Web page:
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Acoustic vibrations could actually charge your phone
Renewable and sustainable sources of energy are one of our planet’s most crucial problems – not exactly helped by the millions of smartphones sitting on charge for hours at a time. A group of scientists at the Queen Mary University of London may have come up with a solution.
Their project is based around the idea of turning vibrations – these could be derived by music, cars, atoms or any other source – into electrical energy. The ‘nanogenerator’ is an array of cords that when combined look like a small hairbrush. It can be stretched to harvest vibrations from the environment to turn them into energy.
The researchers are building on previous research made on the subject that showed solar cells increased in efficiency when used alongside acoustic vibrations. In the early stages of this project the results have proved even more fruitful than researchers could have hoped for. The positive results allow an air of optimism about the research, that could potentially see acoustic vibrations stand alone as a trustworthy source of energy.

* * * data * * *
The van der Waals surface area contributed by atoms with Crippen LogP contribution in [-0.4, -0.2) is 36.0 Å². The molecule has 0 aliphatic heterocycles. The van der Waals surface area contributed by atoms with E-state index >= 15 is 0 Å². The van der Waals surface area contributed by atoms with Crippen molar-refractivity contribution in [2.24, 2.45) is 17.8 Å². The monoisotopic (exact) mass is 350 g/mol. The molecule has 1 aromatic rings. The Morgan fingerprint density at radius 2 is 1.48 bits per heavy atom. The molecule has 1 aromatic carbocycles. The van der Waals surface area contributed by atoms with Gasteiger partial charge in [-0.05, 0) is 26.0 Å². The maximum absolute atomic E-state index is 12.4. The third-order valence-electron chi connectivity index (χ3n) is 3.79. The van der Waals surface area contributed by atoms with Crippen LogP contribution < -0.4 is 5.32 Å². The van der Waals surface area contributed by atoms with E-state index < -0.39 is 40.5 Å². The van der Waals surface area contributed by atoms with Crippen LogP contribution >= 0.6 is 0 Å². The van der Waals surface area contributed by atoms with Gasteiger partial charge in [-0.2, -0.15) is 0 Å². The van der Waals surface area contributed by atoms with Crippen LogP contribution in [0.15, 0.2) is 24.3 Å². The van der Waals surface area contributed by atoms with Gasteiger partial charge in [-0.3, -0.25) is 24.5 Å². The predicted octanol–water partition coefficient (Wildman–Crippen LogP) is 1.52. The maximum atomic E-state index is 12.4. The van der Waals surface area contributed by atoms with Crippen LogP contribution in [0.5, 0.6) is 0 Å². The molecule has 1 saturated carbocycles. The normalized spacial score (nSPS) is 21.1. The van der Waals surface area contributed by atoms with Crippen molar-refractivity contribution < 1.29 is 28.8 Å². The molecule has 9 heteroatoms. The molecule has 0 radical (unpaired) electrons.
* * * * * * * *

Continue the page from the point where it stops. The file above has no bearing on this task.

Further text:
Leading project researcher Dr. Joe Briscoe commented: “Being able to keep mobile devices working for longer, or do away with batteries completely by tapping into the stray energy that is all around us is an exciting concept. This collaboration was an excellent opportunity to develop alternative device designs using cheap and scalable methods. We hope that we have brought this technology closer to viability.”
The possible development of this idea could be used in areas like advertising or even personal use. In essence, if this comes to full fruition, you could charge your phone by turning up the stereo music in your living room whereas passing trains could generate power for advertising billboards in stations.
Despite still being at early stages, this is definitely a story we should keep our eyes on since a few years down the line this could revolutionise the way we perceive and use energy.